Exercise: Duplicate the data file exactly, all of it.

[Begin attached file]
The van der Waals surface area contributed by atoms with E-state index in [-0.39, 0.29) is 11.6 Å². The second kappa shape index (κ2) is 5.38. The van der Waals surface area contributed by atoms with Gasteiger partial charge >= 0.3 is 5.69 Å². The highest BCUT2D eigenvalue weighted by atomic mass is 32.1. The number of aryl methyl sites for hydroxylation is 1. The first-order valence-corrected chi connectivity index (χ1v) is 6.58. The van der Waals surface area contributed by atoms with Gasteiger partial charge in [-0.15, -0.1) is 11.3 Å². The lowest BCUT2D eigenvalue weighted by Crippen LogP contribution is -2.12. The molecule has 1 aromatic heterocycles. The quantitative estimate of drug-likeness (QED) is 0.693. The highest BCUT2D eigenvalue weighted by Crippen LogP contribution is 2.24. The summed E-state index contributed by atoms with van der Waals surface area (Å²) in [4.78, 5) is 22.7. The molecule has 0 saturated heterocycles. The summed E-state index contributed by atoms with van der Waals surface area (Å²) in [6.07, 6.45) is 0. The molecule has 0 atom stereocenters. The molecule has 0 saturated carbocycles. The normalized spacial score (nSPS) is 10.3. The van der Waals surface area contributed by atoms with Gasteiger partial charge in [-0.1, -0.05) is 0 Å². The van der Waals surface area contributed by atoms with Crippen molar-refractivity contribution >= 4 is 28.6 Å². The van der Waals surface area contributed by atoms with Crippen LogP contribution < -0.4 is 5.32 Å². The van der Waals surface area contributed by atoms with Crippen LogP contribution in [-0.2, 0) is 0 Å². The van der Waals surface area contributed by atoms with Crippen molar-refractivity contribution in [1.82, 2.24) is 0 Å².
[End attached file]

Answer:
The van der Waals surface area contributed by atoms with E-state index in [-0.39, 0.29) is 11.6 Å². The second kappa shape index (κ2) is 5.38. The van der Waals surface area contributed by atoms with Gasteiger partial charge >= 0.3 is 5.69 Å². The highest BCUT2D eigenvalue weighted by atomic mass is 32.1. The number of aryl methyl sites for hydroxylation is 1. The first-order valence-corrected chi connectivity index (χ1v) is 6.58. The van der Waals surface area contributed by atoms with Gasteiger partial charge in [-0.15, -0.1) is 11.3 Å². The lowest BCUT2D eigenvalue weighted by Crippen LogP contribution is -2.12. The molecule has 1 aromatic heterocycles. The quantitative estimate of drug-likeness (QED) is 0.693. The highest BCUT2D eigenvalue weighted by Crippen LogP contribution is 2.24. The summed E-state index contributed by atoms with van der Waals surface area (Å²) in [4.78, 5) is 22.7. The molecule has 0 saturated heterocycles. The summed E-state index contributed by atoms with van der Waals surface area (Å²) in [6.07, 6.45) is 0. The molecule has 0 atom stereocenters. The molecule has 0 saturated carbocycles. The normalized spacial score (nSPS) is 10.3. The van der Waals surface area contributed by atoms with Gasteiger partial charge in [-0.1, -0.05) is 0 Å². The van der Waals surface area contributed by atoms with Crippen molar-refractivity contribution >= 4 is 28.6 Å². The van der Waals surface area contributed by atoms with Crippen LogP contribution < -0.4 is 5.32 Å². The van der Waals surface area contributed by atoms with Crippen LogP contribution in [-0.2, 0) is 0 Å². The van der Waals surface area contributed by atoms with Crippen molar-refractivity contribution in [1.82, 2.24) is 0 Å².